Margaret Baldwin – TRANSCRIPT
I am Margaret Baldwin. Ooh that’s loud! Got it? I am Margaret Baldwin and I am a playwright and I’m thrilled to be here today. I’m going to talk to you a little bit about what it means to write a play. So I’m going to tell you a story to do that.
The story is, it’s about June 2006, and Lisa Adler the Co-Artistic/Producing Director of Horizon Theatre in Atlanta, she calls me up and says, “So Margaret, what do you want to write next?” I spelt that wrong on purpose. [What do you want to wright?] Because plays are not written – they are wrought, the way ships are wrought and boats are wrought and iron is wrought. And you’re not a solo creator in the process. There are many, many people who have a hand in the making of your play. There are directors, producers, there are actors, designers, there are stage managers, and most importantly there’s you, the audience. Because a play is not complete until it’s given to an audience. I can’t hand you my script and say, “Here’s my play.” It doesn’t exist. The play exists somewhere in between us in a shared space and that’s part of what makes playwriting unique.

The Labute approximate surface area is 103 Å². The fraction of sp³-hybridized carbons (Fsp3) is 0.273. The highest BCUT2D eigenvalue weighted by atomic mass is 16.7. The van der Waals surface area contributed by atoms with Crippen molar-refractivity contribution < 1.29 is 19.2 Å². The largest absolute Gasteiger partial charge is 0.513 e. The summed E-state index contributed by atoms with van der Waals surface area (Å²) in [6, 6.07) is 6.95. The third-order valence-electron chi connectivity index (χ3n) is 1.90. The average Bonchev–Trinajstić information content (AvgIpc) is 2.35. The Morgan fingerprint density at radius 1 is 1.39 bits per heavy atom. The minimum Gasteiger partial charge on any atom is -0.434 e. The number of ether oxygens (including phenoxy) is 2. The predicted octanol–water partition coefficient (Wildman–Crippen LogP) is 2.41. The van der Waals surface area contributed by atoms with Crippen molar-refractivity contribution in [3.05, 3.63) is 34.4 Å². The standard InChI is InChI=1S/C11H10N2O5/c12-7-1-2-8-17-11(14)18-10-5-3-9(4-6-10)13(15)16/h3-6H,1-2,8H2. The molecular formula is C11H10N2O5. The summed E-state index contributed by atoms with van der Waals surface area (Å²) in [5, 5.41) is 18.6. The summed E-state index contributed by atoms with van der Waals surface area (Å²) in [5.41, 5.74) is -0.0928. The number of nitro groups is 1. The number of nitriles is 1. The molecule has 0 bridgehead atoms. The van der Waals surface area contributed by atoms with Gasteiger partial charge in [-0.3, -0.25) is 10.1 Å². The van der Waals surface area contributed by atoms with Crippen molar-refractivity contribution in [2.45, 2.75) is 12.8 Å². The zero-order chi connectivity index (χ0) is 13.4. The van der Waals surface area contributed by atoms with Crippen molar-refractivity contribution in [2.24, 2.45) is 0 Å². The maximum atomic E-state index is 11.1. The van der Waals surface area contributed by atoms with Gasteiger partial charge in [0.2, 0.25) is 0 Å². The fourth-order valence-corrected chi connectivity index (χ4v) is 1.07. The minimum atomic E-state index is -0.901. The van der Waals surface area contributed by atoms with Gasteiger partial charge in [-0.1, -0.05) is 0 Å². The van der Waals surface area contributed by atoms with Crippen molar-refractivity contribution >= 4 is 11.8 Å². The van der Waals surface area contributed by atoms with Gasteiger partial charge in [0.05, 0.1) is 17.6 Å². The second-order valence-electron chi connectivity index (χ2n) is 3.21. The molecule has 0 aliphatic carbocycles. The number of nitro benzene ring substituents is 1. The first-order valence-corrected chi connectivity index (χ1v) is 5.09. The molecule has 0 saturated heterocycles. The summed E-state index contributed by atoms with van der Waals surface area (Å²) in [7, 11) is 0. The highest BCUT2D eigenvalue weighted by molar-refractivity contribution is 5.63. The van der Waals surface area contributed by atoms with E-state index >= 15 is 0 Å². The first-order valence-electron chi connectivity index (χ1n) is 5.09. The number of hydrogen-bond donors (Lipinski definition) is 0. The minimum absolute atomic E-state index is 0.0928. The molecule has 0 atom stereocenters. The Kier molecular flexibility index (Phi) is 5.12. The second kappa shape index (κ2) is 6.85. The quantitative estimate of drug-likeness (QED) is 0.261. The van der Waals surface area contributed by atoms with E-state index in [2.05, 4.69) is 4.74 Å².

So, Lisa says, “What do you want to write next?” And this is a real gift as a playwright, to be given a choice to be able to say, “Yes, I’ve got something to write,” and people to support it. And I wanted to write about my family, my mother’s family from Selma, Alabama. My mom’s that cute blonde in front. And… I wanted to write in particular a story about my grandmother and a woman, an African-American woman named Matilda Martin, who worked for my grandmother as a housekeeper for over 25 years and who later became a nurse and nursed my grandmother through her death. And their relationship was very important to me as I grew up going to Selma on holidays and Christmas. I thought Santa Claus lived in Selma and this relationship was something that I thought: “If I can capture this, this will make me a real writer.”